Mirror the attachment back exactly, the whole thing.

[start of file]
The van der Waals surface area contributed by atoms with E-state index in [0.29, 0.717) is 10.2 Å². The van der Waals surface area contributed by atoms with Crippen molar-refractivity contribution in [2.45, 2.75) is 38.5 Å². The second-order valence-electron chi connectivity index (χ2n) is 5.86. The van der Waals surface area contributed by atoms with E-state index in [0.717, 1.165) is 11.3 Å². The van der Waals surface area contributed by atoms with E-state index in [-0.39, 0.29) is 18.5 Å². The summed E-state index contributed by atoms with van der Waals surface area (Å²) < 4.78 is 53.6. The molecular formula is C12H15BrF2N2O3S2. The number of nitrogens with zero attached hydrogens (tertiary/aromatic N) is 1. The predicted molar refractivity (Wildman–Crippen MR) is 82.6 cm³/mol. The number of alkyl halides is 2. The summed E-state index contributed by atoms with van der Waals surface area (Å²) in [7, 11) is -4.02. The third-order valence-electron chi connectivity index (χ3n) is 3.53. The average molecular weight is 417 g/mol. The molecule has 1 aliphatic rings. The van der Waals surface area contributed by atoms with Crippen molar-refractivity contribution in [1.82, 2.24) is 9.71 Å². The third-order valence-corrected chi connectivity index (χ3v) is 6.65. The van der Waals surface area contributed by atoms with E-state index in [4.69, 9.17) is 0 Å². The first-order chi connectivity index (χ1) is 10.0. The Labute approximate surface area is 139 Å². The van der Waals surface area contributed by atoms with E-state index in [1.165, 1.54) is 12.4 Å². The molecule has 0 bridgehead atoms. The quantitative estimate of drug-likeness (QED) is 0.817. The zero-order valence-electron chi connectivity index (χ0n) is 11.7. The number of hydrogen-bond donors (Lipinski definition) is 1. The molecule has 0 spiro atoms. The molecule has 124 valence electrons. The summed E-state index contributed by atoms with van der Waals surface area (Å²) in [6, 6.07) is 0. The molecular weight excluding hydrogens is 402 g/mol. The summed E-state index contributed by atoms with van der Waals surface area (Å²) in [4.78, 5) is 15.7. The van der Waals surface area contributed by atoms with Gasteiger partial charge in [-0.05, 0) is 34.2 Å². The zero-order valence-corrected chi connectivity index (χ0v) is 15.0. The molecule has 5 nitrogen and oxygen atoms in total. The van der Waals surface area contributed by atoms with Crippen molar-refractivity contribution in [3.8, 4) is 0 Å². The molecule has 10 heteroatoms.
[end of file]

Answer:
The van der Waals surface area contributed by atoms with E-state index in [0.29, 0.717) is 10.2 Å². The van der Waals surface area contributed by atoms with Crippen molar-refractivity contribution in [2.45, 2.75) is 38.5 Å². The second-order valence-electron chi connectivity index (χ2n) is 5.86. The van der Waals surface area contributed by atoms with E-state index in [0.717, 1.165) is 11.3 Å². The van der Waals surface area contributed by atoms with E-state index in [-0.39, 0.29) is 18.5 Å². The summed E-state index contributed by atoms with van der Waals surface area (Å²) < 4.78 is 53.6. The molecular formula is C12H15BrF2N2O3S2. The number of nitrogens with zero attached hydrogens (tertiary/aromatic N) is 1. The predicted molar refractivity (Wildman–Crippen MR) is 82.6 cm³/mol. The number of alkyl halides is 2. The summed E-state index contributed by atoms with van der Waals surface area (Å²) in [7, 11) is -4.02. The third-order valence-electron chi connectivity index (χ3n) is 3.53. The average molecular weight is 417 g/mol. The molecule has 1 aliphatic rings. The van der Waals surface area contributed by atoms with Crippen molar-refractivity contribution in [1.82, 2.24) is 9.71 Å². The third-order valence-corrected chi connectivity index (χ3v) is 6.65. The van der Waals surface area contributed by atoms with E-state index in [4.69, 9.17) is 0 Å². The first-order chi connectivity index (χ1) is 10.0. The Labute approximate surface area is 139 Å². The van der Waals surface area contributed by atoms with E-state index in [1.165, 1.54) is 12.4 Å². The molecule has 0 bridgehead atoms. The quantitative estimate of drug-likeness (QED) is 0.817. The zero-order valence-electron chi connectivity index (χ0n) is 11.7. The number of hydrogen-bond donors (Lipinski definition) is 1. The molecule has 0 spiro atoms. The molecule has 124 valence electrons. The summed E-state index contributed by atoms with van der Waals surface area (Å²) in [6, 6.07) is 0. The molecular weight excluding hydrogens is 402 g/mol. The summed E-state index contributed by atoms with van der Waals surface area (Å²) in [4.78, 5) is 15.7. The van der Waals surface area contributed by atoms with Gasteiger partial charge in [-0.05, 0) is 34.2 Å². The zero-order valence-corrected chi connectivity index (χ0v) is 15.0. The molecule has 5 nitrogen and oxygen atoms in total. The van der Waals surface area contributed by atoms with Crippen molar-refractivity contribution in [3.8, 4) is 0 Å². The molecule has 10 heteroatoms.